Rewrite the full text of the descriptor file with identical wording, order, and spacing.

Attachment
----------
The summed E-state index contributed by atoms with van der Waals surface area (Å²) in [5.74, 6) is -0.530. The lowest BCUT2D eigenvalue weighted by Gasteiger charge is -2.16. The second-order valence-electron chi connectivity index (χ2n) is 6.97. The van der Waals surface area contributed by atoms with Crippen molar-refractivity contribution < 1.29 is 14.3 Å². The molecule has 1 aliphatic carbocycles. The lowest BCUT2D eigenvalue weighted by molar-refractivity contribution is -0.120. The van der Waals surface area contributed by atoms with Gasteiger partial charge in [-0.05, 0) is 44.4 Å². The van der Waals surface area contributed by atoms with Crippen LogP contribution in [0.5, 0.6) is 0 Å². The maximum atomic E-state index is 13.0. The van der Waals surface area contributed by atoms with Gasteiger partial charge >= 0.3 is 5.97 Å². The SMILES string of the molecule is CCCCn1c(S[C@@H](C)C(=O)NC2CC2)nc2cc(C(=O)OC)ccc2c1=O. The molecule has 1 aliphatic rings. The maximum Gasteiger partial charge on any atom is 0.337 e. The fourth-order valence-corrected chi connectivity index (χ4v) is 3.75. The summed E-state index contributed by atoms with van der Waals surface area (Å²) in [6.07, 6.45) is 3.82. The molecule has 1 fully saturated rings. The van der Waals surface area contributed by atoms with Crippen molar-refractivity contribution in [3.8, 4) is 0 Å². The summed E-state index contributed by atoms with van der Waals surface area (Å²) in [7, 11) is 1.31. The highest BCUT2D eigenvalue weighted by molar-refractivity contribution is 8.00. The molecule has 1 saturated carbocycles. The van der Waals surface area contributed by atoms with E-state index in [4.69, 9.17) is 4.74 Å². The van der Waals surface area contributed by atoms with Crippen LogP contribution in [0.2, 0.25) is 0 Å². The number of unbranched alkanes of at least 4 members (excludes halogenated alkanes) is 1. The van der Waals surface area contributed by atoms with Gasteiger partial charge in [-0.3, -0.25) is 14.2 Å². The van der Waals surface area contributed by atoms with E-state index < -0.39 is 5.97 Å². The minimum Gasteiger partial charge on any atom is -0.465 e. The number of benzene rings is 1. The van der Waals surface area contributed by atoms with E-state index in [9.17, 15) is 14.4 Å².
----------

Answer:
The summed E-state index contributed by atoms with van der Waals surface area (Å²) in [5.74, 6) is -0.530. The lowest BCUT2D eigenvalue weighted by Gasteiger charge is -2.16. The second-order valence-electron chi connectivity index (χ2n) is 6.97. The van der Waals surface area contributed by atoms with Crippen molar-refractivity contribution < 1.29 is 14.3 Å². The molecule has 1 aliphatic carbocycles. The lowest BCUT2D eigenvalue weighted by molar-refractivity contribution is -0.120. The van der Waals surface area contributed by atoms with Gasteiger partial charge in [-0.05, 0) is 44.4 Å². The van der Waals surface area contributed by atoms with Crippen LogP contribution in [0.5, 0.6) is 0 Å². The maximum atomic E-state index is 13.0. The van der Waals surface area contributed by atoms with Gasteiger partial charge >= 0.3 is 5.97 Å². The SMILES string of the molecule is CCCCn1c(S[C@@H](C)C(=O)NC2CC2)nc2cc(C(=O)OC)ccc2c1=O. The molecule has 1 aliphatic rings. The maximum Gasteiger partial charge on any atom is 0.337 e. The fourth-order valence-corrected chi connectivity index (χ4v) is 3.75. The summed E-state index contributed by atoms with van der Waals surface area (Å²) in [6.07, 6.45) is 3.82. The molecule has 1 fully saturated rings. The van der Waals surface area contributed by atoms with Crippen molar-refractivity contribution in [3.8, 4) is 0 Å². The summed E-state index contributed by atoms with van der Waals surface area (Å²) in [7, 11) is 1.31. The highest BCUT2D eigenvalue weighted by molar-refractivity contribution is 8.00. The molecule has 1 saturated carbocycles. The van der Waals surface area contributed by atoms with E-state index in [4.69, 9.17) is 4.74 Å². The van der Waals surface area contributed by atoms with Crippen LogP contribution in [0.2, 0.25) is 0 Å². The number of unbranched alkanes of at least 4 members (excludes halogenated alkanes) is 1. The van der Waals surface area contributed by atoms with Gasteiger partial charge in [-0.3, -0.25) is 14.2 Å². The van der Waals surface area contributed by atoms with E-state index < -0.39 is 5.97 Å². The minimum Gasteiger partial charge on any atom is -0.465 e. The number of benzene rings is 1. The van der Waals surface area contributed by atoms with E-state index in [9.17, 15) is 14.4 Å².